The Journal of Discourses contains many interesting and insightful teachings by early church leaders and well as intriguing and speculative assumptions and hypothesis of these same leaders. The Journal of Discourses is not, and never has, carried the same weight as scripture (for a definition of scripture-- or “official” scripture-- see my forthcoming article “Journal of Discourses/As Good as Scripture”). It is also important to note that Latter-day Saints do not believe that their leaders (including the Prophet) is infallible. Prophets are entitled to their own opinions, prejudices, and errors, just like everybody else (this topic will be discussed in greater detail in my forthcoming “Doctrinal/Prophets Fallible”).
Anti-Mormon arguments which rely on quotations from the Journal of Discourses are often straw-man arguments, attempting to claim Mormon doctrine from speculative remarks by early leaders. As Stephen Robinson has expressed,
...time and time again the Latter-day Saints are denied ...[the] basic privilege of defining and interpreting their own doctrines. Quite frequently a Latter-day Saint attempting to explain the tenets of his or her faith to non-Mormons will be interrupted by some self-styled expert who says, “No, that's not what you believe; this is what you believe!” There generally follows a recital of some hocus-pocus that is certainly not taught by the LDS Church. Ponder the absurdity of it-- “You don't know what you believe, but I know what you believe; I know your thoughts better than you do!”
...When non-Mormons attempt to impose doctrines on the Latter-day Saints or interpret them for us, the resulting fictions generally fall into one of three categories: outright fabrications, distortions of genuine LDS doctrines into unrecognizable forms, or the representation of anomalies within LDS tradition as mainline or official LDS teaching. (Robinson, 1991, 9-10.)"
IT MUST BE POINTED OUT HERE THAT STATEMENTS LIKE THE ONE JUST QUOTED ARE DESIGNED TO SUCCESSFULLY PROTECT A PERSON WHO WISHES TO WRAP HIMSELF IN THE DELUSION OF A LIE AND GIVES HIM A SELF-PERCIEVED JUSTIFICATION TO CONTINUE IN HIS DECEPTION. The Scripture is true which says:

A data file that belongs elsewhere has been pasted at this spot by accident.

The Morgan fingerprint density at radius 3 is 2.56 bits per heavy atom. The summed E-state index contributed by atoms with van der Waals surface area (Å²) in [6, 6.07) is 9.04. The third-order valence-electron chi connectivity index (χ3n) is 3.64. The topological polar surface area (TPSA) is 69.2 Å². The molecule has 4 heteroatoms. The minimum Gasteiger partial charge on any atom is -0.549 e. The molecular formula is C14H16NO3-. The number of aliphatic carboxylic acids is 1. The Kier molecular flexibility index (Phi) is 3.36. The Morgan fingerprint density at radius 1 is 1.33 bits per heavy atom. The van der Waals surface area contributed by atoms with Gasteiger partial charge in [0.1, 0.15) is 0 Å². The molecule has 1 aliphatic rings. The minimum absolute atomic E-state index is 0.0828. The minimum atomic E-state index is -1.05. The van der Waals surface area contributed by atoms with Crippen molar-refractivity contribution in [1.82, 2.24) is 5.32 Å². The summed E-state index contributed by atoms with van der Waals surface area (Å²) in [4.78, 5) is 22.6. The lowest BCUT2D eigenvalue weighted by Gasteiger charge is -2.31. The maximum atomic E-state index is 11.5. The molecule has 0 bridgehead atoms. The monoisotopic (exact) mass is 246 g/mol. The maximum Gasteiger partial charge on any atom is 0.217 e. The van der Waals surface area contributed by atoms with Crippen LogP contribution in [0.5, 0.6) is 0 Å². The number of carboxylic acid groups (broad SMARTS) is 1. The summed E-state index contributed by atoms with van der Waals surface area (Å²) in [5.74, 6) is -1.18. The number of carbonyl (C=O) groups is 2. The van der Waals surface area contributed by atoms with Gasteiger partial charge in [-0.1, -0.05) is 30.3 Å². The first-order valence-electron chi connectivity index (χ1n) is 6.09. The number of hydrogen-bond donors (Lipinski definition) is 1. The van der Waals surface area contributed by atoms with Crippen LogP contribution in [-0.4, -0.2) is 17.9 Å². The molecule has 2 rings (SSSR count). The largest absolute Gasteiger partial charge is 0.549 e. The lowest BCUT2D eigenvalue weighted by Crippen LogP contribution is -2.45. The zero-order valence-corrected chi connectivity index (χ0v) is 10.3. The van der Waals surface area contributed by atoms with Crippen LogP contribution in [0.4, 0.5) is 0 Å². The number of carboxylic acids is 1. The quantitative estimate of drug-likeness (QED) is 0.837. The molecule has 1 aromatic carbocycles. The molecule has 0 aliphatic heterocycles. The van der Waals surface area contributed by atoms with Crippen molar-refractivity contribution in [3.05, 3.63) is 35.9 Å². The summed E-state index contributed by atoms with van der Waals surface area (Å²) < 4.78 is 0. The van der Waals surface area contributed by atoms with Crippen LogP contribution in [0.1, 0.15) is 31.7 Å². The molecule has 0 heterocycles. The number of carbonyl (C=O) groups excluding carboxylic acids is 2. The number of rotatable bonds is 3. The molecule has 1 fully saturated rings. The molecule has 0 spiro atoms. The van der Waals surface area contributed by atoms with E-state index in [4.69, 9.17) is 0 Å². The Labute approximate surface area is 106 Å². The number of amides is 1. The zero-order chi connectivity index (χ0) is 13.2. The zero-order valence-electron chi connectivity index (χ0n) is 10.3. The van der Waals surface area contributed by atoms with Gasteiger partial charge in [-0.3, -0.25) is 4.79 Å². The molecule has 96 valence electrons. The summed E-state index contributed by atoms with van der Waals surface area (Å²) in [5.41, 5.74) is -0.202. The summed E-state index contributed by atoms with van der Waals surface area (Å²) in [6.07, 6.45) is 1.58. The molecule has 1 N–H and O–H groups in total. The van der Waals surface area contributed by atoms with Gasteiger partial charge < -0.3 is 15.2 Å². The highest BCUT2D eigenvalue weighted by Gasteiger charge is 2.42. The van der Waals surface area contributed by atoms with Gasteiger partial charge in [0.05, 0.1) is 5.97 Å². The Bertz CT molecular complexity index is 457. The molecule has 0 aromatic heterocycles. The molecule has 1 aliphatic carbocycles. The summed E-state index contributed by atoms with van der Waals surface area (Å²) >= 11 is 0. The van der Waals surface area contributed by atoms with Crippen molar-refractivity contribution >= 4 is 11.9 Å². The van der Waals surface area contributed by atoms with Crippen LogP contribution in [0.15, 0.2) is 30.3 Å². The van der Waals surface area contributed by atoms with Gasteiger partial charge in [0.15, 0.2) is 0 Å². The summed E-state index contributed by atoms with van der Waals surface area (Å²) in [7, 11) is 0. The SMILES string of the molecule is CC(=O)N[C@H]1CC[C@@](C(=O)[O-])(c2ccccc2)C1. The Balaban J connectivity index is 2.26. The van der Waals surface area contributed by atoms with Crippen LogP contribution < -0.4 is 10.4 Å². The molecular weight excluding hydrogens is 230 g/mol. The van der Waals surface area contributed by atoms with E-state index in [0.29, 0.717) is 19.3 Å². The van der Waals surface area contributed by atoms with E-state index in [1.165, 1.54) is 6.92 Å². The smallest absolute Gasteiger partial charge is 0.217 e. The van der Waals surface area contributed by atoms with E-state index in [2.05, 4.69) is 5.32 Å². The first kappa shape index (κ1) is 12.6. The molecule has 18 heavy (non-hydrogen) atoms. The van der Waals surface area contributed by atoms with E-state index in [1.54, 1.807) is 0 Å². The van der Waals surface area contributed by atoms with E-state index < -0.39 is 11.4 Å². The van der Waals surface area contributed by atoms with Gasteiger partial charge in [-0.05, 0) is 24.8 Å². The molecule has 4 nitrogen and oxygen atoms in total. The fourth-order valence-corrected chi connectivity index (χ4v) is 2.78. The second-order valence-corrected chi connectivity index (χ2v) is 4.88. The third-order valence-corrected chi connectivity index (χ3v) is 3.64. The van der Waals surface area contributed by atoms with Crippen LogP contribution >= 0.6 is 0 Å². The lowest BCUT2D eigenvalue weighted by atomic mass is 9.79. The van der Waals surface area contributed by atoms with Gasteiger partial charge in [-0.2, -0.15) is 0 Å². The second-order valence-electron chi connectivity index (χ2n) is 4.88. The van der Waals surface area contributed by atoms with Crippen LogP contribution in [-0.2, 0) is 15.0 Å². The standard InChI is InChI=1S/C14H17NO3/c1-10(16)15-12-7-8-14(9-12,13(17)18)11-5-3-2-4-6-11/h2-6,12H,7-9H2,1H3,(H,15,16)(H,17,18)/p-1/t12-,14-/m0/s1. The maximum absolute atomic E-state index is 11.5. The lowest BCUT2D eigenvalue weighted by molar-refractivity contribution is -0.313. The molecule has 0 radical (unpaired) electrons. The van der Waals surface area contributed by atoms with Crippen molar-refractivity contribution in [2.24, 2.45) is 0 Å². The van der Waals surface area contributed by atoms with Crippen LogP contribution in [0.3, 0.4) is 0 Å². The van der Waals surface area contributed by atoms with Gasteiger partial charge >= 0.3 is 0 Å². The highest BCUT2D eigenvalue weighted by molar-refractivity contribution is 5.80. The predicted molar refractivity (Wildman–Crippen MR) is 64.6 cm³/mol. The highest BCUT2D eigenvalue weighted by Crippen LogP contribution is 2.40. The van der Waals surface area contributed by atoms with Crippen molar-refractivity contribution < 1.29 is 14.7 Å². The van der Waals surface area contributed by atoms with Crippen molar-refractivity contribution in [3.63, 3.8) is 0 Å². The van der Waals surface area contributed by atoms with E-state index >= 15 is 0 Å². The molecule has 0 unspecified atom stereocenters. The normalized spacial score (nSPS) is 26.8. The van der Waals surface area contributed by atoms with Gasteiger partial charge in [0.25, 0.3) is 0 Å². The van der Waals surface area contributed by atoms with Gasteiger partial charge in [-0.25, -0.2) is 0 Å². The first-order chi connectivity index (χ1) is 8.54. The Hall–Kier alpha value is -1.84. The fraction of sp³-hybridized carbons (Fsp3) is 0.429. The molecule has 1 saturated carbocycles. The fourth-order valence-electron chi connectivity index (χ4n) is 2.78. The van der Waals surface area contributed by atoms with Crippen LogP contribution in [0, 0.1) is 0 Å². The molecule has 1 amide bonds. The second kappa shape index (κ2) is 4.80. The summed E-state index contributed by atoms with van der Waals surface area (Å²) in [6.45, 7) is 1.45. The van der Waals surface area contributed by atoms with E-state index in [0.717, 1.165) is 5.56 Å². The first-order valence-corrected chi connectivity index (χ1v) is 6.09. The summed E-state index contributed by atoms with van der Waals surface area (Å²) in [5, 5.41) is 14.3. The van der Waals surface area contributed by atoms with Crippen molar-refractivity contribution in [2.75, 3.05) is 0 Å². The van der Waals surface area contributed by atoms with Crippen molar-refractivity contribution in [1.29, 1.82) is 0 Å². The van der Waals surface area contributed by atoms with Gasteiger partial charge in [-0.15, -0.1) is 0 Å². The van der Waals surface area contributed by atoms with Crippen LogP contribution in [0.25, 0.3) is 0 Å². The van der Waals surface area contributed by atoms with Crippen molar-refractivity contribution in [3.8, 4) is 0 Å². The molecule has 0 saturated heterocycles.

2 Tim 4:3-4
3 For the time will come when they will not endure sound doctrine; but after their own lusts shall they heap to themselves teachers, having itching ears;
4 And they shall turn away their ears from the truth, and shall be turned unto fables.
I BELIEVE THAT THIS IS AN ACCURATE DESCRIPTION of the state of those who have joined themselves to the Mormon church.
For the purpose of context, and to show that Brigham Young taught nothing inconsistent with Mormon doctrine in this particular sermon. On the next page, I will deal with the first part of Brigham Young's discourse, which consits of sermonettes concerning many subjects (MISSIONS, TITHING, AMUSEMENT). I WILL INCLUDE THE ENTIRE DISCOURSE MADE BY BRIGHAM YOUNG WHICH INCLUDED THIS “ADAM-GOD” DOCTRINE.
ON THE PAGE FOLLOWING THE NEXT PAGE, WE WILL DEAL SPECIFICALLY WITH THE "ADAM-GOD" DOCTRINE.
I will ALSO show how this same doctrine is encouraged in the Doctrine and Covenants, which ARE recognized by the Mormon Church to be Canon.
FROM TIME TO TIME I MAY UNDERLINE SOMETHING OR COMMENT ON SOMETHING IN THE TEXT. THE PLACES WHERE AN EMPHASIS IS INSERTED ARE MY DOING, AND NOT THAT OF BRIGHAM YOUNG.
CLICK ARROW FOR JOURNAL OF DISCOURSES 1:51